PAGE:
Senator 'honored' by citizen support during hearing on consumption tax resolution
The Nebraska Legislature's Revenue Committee held a hearing last week on LR264CA. The proposed constitutional amendment, introduced by State Sen. Steve Erdman of Bayard, would implement a consumption tax while eliminating state property, income, sales and inheritance taxes.
If passed by the legislature, the measure would then go to the voters for approval in November's election. In his latest weekly column, Erdman gives his thoughts on the prospects of the amendment after last week's hearing.
You can read his full column below:
Last Thursday the Legislature’s Revenue Committee held a public hearing at the Capitol on LR264CA, which is my resolution for a constitutional amendment for the consumption tax. The resolution would put an initiative for the consumption tax on the ballot for the November 8 election. The time has come for the citizens of Nebraska to be given the opportunity to decide how they should be taxed.
I would like to begin by saying thank you to all those who drove to Lincoln to testify in person at the public hearing. I am honored that so many people came out to support this resolution. Moreover, the testimonies they gave covered a wide range of relevant topics without repeating the same concerns.
The public hearing was a huge success. 29 citizens came out to testify in favor of the consumption tax. Not a single private citizen came out to testify in person against the consumption tax. In addition, 75 supporters of the consumption tax submitted online comments for the public record.
The lobbyists who testified against the consumption tax did a very poor job. These lobbyists were all paid to oppose the consumption tax, and each one proved that they had not read the bill, could not perform basic math skills, tried to deceive the members of the Revenue Committee, or did all three. Below are three examples of the kind of ridiculous and invalid testimonies offered by these lobbyists.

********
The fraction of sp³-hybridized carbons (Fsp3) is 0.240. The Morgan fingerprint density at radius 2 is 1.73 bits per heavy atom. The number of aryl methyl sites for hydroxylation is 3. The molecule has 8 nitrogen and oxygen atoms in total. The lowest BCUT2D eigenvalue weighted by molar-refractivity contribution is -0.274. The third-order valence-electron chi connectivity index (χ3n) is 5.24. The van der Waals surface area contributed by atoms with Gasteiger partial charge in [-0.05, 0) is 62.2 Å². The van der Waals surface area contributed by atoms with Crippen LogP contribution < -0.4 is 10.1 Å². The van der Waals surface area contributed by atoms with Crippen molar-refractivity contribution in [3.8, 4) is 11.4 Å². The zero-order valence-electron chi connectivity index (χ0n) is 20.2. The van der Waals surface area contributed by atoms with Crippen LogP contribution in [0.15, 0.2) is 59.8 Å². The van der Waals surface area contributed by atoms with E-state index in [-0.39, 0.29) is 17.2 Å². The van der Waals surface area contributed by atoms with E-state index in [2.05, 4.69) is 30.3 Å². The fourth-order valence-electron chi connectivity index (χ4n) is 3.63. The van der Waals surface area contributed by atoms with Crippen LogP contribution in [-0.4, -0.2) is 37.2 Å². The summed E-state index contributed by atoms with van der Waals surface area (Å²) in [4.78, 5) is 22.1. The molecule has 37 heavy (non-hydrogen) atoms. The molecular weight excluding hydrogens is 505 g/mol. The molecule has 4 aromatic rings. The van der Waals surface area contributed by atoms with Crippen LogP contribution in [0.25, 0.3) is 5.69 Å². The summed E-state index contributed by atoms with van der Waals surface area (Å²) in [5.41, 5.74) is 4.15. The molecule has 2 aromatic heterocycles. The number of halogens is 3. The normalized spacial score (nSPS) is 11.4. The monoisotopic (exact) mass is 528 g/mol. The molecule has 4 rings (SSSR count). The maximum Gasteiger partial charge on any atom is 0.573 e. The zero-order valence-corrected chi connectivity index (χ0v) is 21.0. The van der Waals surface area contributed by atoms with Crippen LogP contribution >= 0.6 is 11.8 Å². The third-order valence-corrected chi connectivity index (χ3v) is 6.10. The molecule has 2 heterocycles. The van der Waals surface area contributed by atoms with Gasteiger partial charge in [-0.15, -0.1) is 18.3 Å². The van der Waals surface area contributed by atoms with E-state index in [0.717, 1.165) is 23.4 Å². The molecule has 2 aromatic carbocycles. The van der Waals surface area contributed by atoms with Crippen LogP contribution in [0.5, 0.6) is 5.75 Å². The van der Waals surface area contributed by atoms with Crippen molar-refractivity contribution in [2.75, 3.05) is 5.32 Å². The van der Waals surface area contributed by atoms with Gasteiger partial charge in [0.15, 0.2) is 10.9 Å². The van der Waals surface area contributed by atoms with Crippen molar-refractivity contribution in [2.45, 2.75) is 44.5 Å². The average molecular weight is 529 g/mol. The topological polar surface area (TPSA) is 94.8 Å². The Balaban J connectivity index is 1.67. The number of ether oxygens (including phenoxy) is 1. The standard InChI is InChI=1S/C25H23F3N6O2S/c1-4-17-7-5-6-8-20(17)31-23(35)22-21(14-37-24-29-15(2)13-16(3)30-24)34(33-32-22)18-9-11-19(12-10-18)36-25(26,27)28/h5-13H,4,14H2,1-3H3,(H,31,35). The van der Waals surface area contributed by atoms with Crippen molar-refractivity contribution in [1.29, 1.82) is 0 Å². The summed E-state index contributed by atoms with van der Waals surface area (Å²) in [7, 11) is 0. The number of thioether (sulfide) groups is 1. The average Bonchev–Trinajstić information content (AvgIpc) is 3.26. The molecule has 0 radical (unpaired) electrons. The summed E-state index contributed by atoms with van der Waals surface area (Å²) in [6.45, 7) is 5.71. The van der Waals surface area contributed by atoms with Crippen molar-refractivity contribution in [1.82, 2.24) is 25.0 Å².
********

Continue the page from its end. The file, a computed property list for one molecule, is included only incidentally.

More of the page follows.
Mr. Brian Slone, who represents the Nebraska Chamber of Commerce & Industry, told the Revenue Committee that the State of Nebraska would have to collect $124,000 from every household in Nebraska in order for the consumption tax to be revenue neutral. That’s ridiculous! There are 759,000 households in Nebraska according to the latest census, so his numbers don’t come close to adding up. I’ll let you do the math to see how far off he really was.
A. Loy Todd Jr., representing the Nebraska New Car and Truck Dealers Association, tried to make the case that the State would lose money because people would buy their new cars across state lines; however, I reminded the members of the Revenue Committee in my closing comments that it does not matter where you purchase a new car because the taxes are paid, not at the car dealership, but at the courthouse! Therefore, the State would not lose so much as a dime.
Kent Rogert who represented the wine industry and who asked who would want to buy used wine (what exactly is used wine?), tried to make the case that wine would be double-taxed. He claimed that wine would first be subject to the consumption tax and then subject to the excise tax on alcohol. Rogert clearly did not read our bill or understand how the consumption tax works, because the consumption tax only taxes a good or service one time. Goods and services are classified as either subject to the consumption tax or subject to the excise tax, but never to both.
Finally, the biggest problem which has dogged the consumption tax ever since I first introduced it has been the premium tax on insurance policies. Currently, Nebraska imposes a very low one percent premium tax on insurance policies. The worry has been that if insurance policies were subjected to the consumption tax, then the insurance premium tax rate would increase to 8.97 percent or 5.5 percent for the rate after the pre-bate gets factored in.
The good news is that we have solved the insurance premium tax problem. When the Beacon Hill Institute published their dynamic study on the consumption tax for the State of Nebraska back in January 2021 they did not include the insurance premium tax in their calculations for the consumption tax rate. Moreover, the insurance premium tax qualifies as a kind of excise tax. Because the insurance premium tax is an excise tax, it cannot be made subject to the consumption tax. By rule, no good or service may be taxed twice under the consumption tax. Therefore, the insurance premium tax would remain (just as it currently is) at one percent under our proposal.
Not a single lobbyist was able to make a coherent or legitimate criticism against the consumption tax. Even the Open Sky Institute failed to show the committee members that they had actually read our plan because they falsely accused it of promoting a regressive tax. As you can see, there really are no good reasons to oppose the consumption tax. The consumption tax would solve all of our tax problems, make Nebraska the most tax friendly state in the Union, and create economic growth like we’ve never seen before.